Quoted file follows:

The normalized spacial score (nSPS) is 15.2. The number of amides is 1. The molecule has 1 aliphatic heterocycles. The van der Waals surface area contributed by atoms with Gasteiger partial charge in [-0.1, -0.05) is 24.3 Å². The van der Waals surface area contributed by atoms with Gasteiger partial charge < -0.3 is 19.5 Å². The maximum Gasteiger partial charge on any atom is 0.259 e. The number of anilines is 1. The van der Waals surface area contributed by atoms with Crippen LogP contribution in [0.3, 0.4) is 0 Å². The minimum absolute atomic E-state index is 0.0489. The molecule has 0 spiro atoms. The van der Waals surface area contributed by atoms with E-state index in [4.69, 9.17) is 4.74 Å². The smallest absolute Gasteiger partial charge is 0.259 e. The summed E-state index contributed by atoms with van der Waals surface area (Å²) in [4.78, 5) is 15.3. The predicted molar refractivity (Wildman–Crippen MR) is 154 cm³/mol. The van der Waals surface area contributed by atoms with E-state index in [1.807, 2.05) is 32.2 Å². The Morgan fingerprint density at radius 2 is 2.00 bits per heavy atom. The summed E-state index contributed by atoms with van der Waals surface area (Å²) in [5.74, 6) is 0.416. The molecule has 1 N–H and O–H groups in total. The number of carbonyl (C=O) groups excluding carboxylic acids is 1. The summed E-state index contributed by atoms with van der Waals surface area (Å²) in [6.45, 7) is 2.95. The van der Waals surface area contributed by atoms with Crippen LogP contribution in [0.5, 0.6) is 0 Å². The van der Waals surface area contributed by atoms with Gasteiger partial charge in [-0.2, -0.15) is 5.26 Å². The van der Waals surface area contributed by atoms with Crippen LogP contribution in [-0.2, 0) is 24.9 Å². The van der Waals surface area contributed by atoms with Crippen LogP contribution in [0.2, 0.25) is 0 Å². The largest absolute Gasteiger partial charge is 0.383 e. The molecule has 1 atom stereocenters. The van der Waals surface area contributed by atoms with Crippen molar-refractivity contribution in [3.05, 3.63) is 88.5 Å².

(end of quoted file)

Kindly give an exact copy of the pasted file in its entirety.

The normalized spacial score (nSPS) is 15.2. The number of amides is 1. The molecule has 1 aliphatic heterocycles. The van der Waals surface area contributed by atoms with Gasteiger partial charge in [-0.1, -0.05) is 24.3 Å². The van der Waals surface area contributed by atoms with Gasteiger partial charge < -0.3 is 19.5 Å². The maximum Gasteiger partial charge on any atom is 0.259 e. The number of anilines is 1. The van der Waals surface area contributed by atoms with Crippen LogP contribution in [0.3, 0.4) is 0 Å². The minimum absolute atomic E-state index is 0.0489. The molecule has 0 spiro atoms. The van der Waals surface area contributed by atoms with E-state index in [4.69, 9.17) is 4.74 Å². The smallest absolute Gasteiger partial charge is 0.259 e. The summed E-state index contributed by atoms with van der Waals surface area (Å²) in [4.78, 5) is 15.3. The predicted molar refractivity (Wildman–Crippen MR) is 154 cm³/mol. The van der Waals surface area contributed by atoms with E-state index in [1.807, 2.05) is 32.2 Å². The Morgan fingerprint density at radius 2 is 2.00 bits per heavy atom. The summed E-state index contributed by atoms with van der Waals surface area (Å²) in [5.74, 6) is 0.416. The molecule has 1 N–H and O–H groups in total. The number of carbonyl (C=O) groups excluding carboxylic acids is 1. The summed E-state index contributed by atoms with van der Waals surface area (Å²) in [6.45, 7) is 2.95. The van der Waals surface area contributed by atoms with Crippen LogP contribution in [0.5, 0.6) is 0 Å². The van der Waals surface area contributed by atoms with Gasteiger partial charge in [-0.2, -0.15) is 5.26 Å². The van der Waals surface area contributed by atoms with Crippen LogP contribution in [-0.2, 0) is 24.9 Å². The van der Waals surface area contributed by atoms with Crippen LogP contribution in [0.2, 0.25) is 0 Å². The largest absolute Gasteiger partial charge is 0.383 e. The molecule has 1 atom stereocenters. The van der Waals surface area contributed by atoms with Crippen molar-refractivity contribution in [3.05, 3.63) is 88.5 Å².